Christian Eriksen collapsed & I thought ‘please God, not again’

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HOLDING the ripped shirt and muddy football boots he “died” in for 78 minutes, Fabrice Muamba beams from ear to ear as he acknowledges how lucky he is to be alive.

Ten years ago the Bolton Wanderers ace collapsed from a cardiac arrest on the pitch while playing at Tottenham, only to be miraculously brought back to life by the quick actions of a handful of heroes at the stadium.

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Fabrice poses with his wife ShaunaCredit: Arthur Edwards / The Sun
Fabrice suffered a huge heart attack on the pitch in 2012

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Fabrice suffered a huge heart attack on the pitch in 2012Credit: PA:Empics Sport
Fabrice poses with the ripped shirt doctors tore off him to treat him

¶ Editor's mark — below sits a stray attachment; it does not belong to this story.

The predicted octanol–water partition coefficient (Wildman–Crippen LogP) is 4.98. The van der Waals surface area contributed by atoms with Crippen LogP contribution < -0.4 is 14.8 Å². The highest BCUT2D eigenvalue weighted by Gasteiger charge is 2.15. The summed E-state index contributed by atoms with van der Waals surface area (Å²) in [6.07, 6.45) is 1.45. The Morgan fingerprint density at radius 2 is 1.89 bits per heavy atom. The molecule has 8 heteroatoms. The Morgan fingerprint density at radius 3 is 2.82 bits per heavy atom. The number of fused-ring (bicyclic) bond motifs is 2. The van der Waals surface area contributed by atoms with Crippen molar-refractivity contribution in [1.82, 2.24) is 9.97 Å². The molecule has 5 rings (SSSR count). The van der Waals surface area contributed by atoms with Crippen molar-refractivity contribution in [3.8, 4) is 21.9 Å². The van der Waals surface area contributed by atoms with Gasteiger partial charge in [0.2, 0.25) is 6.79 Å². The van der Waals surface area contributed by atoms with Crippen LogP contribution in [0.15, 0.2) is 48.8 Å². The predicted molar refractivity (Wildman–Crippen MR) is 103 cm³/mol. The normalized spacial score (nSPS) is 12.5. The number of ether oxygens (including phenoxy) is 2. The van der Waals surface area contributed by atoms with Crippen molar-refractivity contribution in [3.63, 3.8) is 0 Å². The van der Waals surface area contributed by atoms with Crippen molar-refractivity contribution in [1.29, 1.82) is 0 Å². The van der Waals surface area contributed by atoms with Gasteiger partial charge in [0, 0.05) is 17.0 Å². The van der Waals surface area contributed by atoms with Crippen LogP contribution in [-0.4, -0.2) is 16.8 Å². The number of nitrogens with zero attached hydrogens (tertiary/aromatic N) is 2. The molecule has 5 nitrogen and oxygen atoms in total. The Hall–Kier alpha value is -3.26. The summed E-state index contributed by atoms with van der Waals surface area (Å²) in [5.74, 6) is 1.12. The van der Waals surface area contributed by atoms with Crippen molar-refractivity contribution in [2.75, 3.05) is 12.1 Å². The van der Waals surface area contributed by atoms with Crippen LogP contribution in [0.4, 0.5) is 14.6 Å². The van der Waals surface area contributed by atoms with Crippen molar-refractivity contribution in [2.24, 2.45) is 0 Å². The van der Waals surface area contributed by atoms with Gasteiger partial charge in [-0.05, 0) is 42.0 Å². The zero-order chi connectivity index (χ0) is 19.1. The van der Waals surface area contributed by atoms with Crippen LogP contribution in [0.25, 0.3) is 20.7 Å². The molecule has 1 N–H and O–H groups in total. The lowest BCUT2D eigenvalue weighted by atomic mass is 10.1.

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Fabrice poses with the ripped shirt doctors tore off him to treat himCredit: Arthur Edwards / The Sun

Today, in a remarkable update to his story, Fabrice has told how he is finally getting back into football — as a coach to his former team’s rising young stars.

The ex-central midfielder, now 33, said: “I’m lucky to even still be here. Every day for the last ten years has been a blessing.

“To be back on the grass, kicking a ball at Bolton Wanderers, coaching in their academy, the club I was playing for when they brought me back round, feels fitting. I’m so happy.

“My dream is to one day manage, to be manager of Bolton and take them back to Tottenham, where I had my accident. Wow, that would be written in the stars.”

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In an exclusive interview with The Sun, Fabrice revealed how he has become close friends with the hero doctors who saved his life — and how he watched in horror as fellow player Christian Eriksen collapsed in similar circumstances last summer.

Fabrice, who made 130 appearances for Bolton and played for England Under-21s, felt “completely fit and healthy” as he travelled to London for Bolton’s crunch FA Cup game against Spurs on March 17, 2012.

The dad of four said: “The night before, I’d prayed with my dad, like I usually would.